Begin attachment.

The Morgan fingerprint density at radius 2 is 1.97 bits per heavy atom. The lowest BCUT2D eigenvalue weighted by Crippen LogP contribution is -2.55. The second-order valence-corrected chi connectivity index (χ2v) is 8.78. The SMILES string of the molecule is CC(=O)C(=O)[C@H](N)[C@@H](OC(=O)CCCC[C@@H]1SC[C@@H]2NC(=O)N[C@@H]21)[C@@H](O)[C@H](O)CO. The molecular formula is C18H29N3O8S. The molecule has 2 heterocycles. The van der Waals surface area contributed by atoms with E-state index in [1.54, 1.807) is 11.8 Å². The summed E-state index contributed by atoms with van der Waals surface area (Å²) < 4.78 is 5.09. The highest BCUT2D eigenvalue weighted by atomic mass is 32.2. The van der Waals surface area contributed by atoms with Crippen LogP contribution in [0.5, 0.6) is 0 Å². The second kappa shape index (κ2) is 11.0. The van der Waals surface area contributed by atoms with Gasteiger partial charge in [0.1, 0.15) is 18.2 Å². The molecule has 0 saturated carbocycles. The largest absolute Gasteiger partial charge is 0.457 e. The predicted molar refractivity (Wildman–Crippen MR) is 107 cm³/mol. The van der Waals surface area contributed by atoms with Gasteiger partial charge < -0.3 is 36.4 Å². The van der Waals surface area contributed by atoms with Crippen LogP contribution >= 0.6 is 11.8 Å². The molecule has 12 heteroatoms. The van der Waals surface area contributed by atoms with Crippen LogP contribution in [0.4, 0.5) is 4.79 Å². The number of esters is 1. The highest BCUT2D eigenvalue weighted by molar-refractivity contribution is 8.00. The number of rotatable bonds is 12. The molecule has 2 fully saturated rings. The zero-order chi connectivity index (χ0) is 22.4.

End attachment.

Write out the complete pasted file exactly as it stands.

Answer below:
The Morgan fingerprint density at radius 2 is 1.97 bits per heavy atom. The lowest BCUT2D eigenvalue weighted by Crippen LogP contribution is -2.55. The second-order valence-corrected chi connectivity index (χ2v) is 8.78. The SMILES string of the molecule is CC(=O)C(=O)[C@H](N)[C@@H](OC(=O)CCCC[C@@H]1SC[C@@H]2NC(=O)N[C@@H]21)[C@@H](O)[C@H](O)CO. The molecular formula is C18H29N3O8S. The molecule has 2 heterocycles. The van der Waals surface area contributed by atoms with E-state index in [1.54, 1.807) is 11.8 Å². The summed E-state index contributed by atoms with van der Waals surface area (Å²) < 4.78 is 5.09. The highest BCUT2D eigenvalue weighted by atomic mass is 32.2. The van der Waals surface area contributed by atoms with Crippen LogP contribution in [0.5, 0.6) is 0 Å². The second kappa shape index (κ2) is 11.0. The van der Waals surface area contributed by atoms with Gasteiger partial charge in [0.1, 0.15) is 18.2 Å². The molecule has 0 saturated carbocycles. The largest absolute Gasteiger partial charge is 0.457 e. The predicted molar refractivity (Wildman–Crippen MR) is 107 cm³/mol. The van der Waals surface area contributed by atoms with Gasteiger partial charge < -0.3 is 36.4 Å². The van der Waals surface area contributed by atoms with Crippen LogP contribution >= 0.6 is 11.8 Å². The molecule has 12 heteroatoms. The van der Waals surface area contributed by atoms with Crippen LogP contribution in [0.4, 0.5) is 4.79 Å². The number of esters is 1. The highest BCUT2D eigenvalue weighted by molar-refractivity contribution is 8.00. The number of rotatable bonds is 12. The molecule has 2 fully saturated rings. The zero-order chi connectivity index (χ0) is 22.4.